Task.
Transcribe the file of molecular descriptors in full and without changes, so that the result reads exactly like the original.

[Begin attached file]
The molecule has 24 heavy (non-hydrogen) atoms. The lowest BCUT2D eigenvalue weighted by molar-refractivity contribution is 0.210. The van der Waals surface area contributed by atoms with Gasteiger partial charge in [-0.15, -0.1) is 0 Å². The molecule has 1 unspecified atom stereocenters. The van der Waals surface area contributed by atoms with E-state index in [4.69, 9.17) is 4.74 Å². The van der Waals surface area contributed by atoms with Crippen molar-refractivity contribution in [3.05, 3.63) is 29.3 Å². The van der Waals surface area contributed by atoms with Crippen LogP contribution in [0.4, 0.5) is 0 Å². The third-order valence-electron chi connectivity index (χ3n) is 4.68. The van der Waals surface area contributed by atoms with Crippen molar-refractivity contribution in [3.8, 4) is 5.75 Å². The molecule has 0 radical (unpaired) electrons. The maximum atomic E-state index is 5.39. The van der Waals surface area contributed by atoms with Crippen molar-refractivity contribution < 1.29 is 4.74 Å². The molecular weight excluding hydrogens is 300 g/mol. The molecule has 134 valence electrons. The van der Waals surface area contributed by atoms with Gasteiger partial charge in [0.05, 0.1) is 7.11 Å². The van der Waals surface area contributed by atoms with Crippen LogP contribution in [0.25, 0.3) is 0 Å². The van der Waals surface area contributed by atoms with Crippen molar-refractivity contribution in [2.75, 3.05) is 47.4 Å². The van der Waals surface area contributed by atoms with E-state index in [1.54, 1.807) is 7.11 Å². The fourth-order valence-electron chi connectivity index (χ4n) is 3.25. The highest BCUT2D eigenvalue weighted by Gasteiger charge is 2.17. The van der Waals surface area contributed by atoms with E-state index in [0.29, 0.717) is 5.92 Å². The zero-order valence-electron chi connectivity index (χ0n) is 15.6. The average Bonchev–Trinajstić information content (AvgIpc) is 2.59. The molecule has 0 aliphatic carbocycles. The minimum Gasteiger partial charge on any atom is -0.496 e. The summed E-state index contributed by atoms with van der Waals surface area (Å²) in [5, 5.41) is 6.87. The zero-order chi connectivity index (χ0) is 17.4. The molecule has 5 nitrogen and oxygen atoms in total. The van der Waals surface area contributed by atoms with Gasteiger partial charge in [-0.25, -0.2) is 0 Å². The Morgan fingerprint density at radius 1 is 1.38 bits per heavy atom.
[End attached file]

The molecule has 24 heavy (non-hydrogen) atoms. The lowest BCUT2D eigenvalue weighted by molar-refractivity contribution is 0.210. The van der Waals surface area contributed by atoms with Gasteiger partial charge in [-0.15, -0.1) is 0 Å². The molecule has 1 unspecified atom stereocenters. The van der Waals surface area contributed by atoms with E-state index in [4.69, 9.17) is 4.74 Å². The van der Waals surface area contributed by atoms with Crippen molar-refractivity contribution in [3.05, 3.63) is 29.3 Å². The van der Waals surface area contributed by atoms with Crippen LogP contribution in [0.4, 0.5) is 0 Å². The third-order valence-electron chi connectivity index (χ3n) is 4.68. The van der Waals surface area contributed by atoms with Crippen molar-refractivity contribution in [3.8, 4) is 5.75 Å². The molecule has 0 radical (unpaired) electrons. The maximum atomic E-state index is 5.39. The van der Waals surface area contributed by atoms with Crippen molar-refractivity contribution < 1.29 is 4.74 Å². The molecular weight excluding hydrogens is 300 g/mol. The molecule has 134 valence electrons. The van der Waals surface area contributed by atoms with Gasteiger partial charge in [0.05, 0.1) is 7.11 Å². The van der Waals surface area contributed by atoms with Crippen LogP contribution in [0.25, 0.3) is 0 Å². The van der Waals surface area contributed by atoms with Crippen molar-refractivity contribution in [2.75, 3.05) is 47.4 Å². The van der Waals surface area contributed by atoms with E-state index in [1.54, 1.807) is 7.11 Å². The fourth-order valence-electron chi connectivity index (χ4n) is 3.25. The highest BCUT2D eigenvalue weighted by Gasteiger charge is 2.17. The van der Waals surface area contributed by atoms with E-state index in [0.29, 0.717) is 5.92 Å². The zero-order valence-electron chi connectivity index (χ0n) is 15.6. The average Bonchev–Trinajstić information content (AvgIpc) is 2.59. The molecule has 0 aliphatic carbocycles. The minimum Gasteiger partial charge on any atom is -0.496 e. The summed E-state index contributed by atoms with van der Waals surface area (Å²) in [5, 5.41) is 6.87. The zero-order chi connectivity index (χ0) is 17.4. The molecule has 5 nitrogen and oxygen atoms in total. The van der Waals surface area contributed by atoms with Gasteiger partial charge in [-0.25, -0.2) is 0 Å². The Morgan fingerprint density at radius 1 is 1.38 bits per heavy atom.